9. MsMass says:

    Here’s the type of opposition I ‘d like to see from our party:

    This Irish politician just said what many American leaders are too scared to say about Trump— NowThis (@nowthisnews) November 17, 2016

    Hope it works.

    • NW Luna says:

      Powerful! Wish our Reps and Senators would do this. More letters, emails, calls to make!


      • Minkoff Minx says:

        I know Luna. Fucking hell. And it is really becoming a fascist state. He is meeting prime ministers in his NY apartment with the son in law (unpaid advisor) and daughter (another unpaid advisor?) it is like he is holding court. Or bringing the American government into his lair. What the fuck? Aside from the fact that Russia could have his whole place wired. Trump is Putins asset. This all makes me sick.

        • Enheduanna says:

          Apparently it is illegal for a sitting President to accept “free” stuff – not sure about a President-elect. It’s quasi-illegal and just plain wrong.

  10. Pat Johnson says:

    After repeated chants of “lock her up” we now find out that David Petreaus is in line for a cabinet position. He gave away military secrets to his girlfriend!!!

    We are also knee deep in hypocrisy. No wonder JJ refuses to get out of bed. We are living in Alice in Wonderland.

  11. William says:

    I have no idea what the Democrats are doing. They haven’t had coherent leadership for years. One of the problems they did not cause, is that the media is absolutely pro-Republican; and thus everything Democrats ever do, is criticized by them. Don’t cooperate, and they are out of touch, sore losers. Cooperate, and they are cowards. Even the NYT constantly spins against Democrats. So that is part of the problem. The other part is their own confusion and temerity.

    The truth is that the Democratic candidate won by about 1.5-2 million votes. Democrats did actually pick up two Senate seats, and a few House seats. But the media spins this as an absolute repudiation of Democrats. If the stupid Sanders people had voted for Hillary in reasonable numbers, she wins. If the Republicans don’t kick a million people of the rolls, she wins. If the Russians don’t insert themselves into the process, she wins. If the FBI doesn’t do sometthing unconscionable, she wins. None of this was Hillary’s doing; unless someone wants to argue that the very progressive platform, all spelled out on her site, turned off the Sanders voters who preferred spitefulness to saving the country from fascism.

    But we have seen this for decades. Every time a Republican wins, Democrats rush to work with him. Every time a Democrat wins, Republicans oppose him from the first day. They were announcing beforehand that they were going to have multiple Hillary invesitigations, that they wre not going to bring any of her Supreme Court nominees even to the floor. For this outrageous insult to constituionality and governing process, they never pay a single price. Democratts (and this includes the president that so many Democrats just had to have instead of Hillary in ’08), may mutter a few things, but they basically let it go. And then we rather inevitably get to the poin of now, where we may have lost our democracy forever.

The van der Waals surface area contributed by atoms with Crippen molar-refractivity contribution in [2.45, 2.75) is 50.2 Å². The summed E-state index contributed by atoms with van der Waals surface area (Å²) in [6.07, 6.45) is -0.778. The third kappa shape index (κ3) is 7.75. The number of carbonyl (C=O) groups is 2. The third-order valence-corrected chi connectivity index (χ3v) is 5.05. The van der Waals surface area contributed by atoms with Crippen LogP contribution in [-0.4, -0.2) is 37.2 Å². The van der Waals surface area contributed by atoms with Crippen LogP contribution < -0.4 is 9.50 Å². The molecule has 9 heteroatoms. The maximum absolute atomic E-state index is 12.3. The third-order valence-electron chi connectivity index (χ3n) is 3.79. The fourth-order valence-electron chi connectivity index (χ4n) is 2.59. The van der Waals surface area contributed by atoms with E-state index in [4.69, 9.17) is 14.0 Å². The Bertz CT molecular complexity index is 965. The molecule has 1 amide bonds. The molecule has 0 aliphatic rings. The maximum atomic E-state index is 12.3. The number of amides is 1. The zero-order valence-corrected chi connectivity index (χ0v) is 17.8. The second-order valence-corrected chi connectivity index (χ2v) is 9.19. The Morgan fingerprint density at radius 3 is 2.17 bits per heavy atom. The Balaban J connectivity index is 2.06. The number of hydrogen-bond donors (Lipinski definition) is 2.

My recommendation to them is that they fight every single one of Trump;s and Ryan’s proposals The Republicans are planning to vastly reduce taxes on the wealthy, and then borrow to finance a massive infrastructure bill, designed to insure a permanent Republican majority. They are going to go after Medicare and then Social Security, with the debt they caused being their excuse. And of course their stacked Supreme Court will make sure that there is massive suppression of any future votes. So unless the Democrati leaders don’t care about any of this, and just want their haircuts and their fancy meals, they should loudly bring this alll up to the public, and not support any of it. And blaming it on Hillary, the winner of the popular vote, with about 62 million of the non-suppressed votes, is cowardly, wrong, and entirely unhelpful.

    One last thing: Sanders wants to be the candidate in four years, and everything he does is for his own benefit. Warren is a somewhat more appealing version of the same ploy. Neither is presidential. Schumer is an inside player, and I have no idea what his long-term plan is. Then we have a Democrtic Party which is at risk of being frayed into various ethnic and even gender parts, each wanting their own spokesperson and candidate. The only person who could have held them together for the next four or eight years, is Hillary. The entire rest of them are lightweights compared to her. There are a few good people in the Congress, but no one who obviously has the ability and stature to form a unified group which fights Trump and fascism, starting right now. Maybe someone will arise, if Sanders and Warren and the anti-Hillary Left like Grijalva doesn’t drown him or her out.

    • Pat Johnson says:

      I agree with your hypothesis. You said exactly what I have been thinking but unable to articulate it as well.

      The sooner we,accept that both parties are corporate owned the better off we will be since it eliminates the guesswork of why they do what they do.

    • janicen says:

      It seems appropriate that Sanders work with Trump. They worked in tandem to bring Clinton down. Honestly, I hate Sanders more than Trump.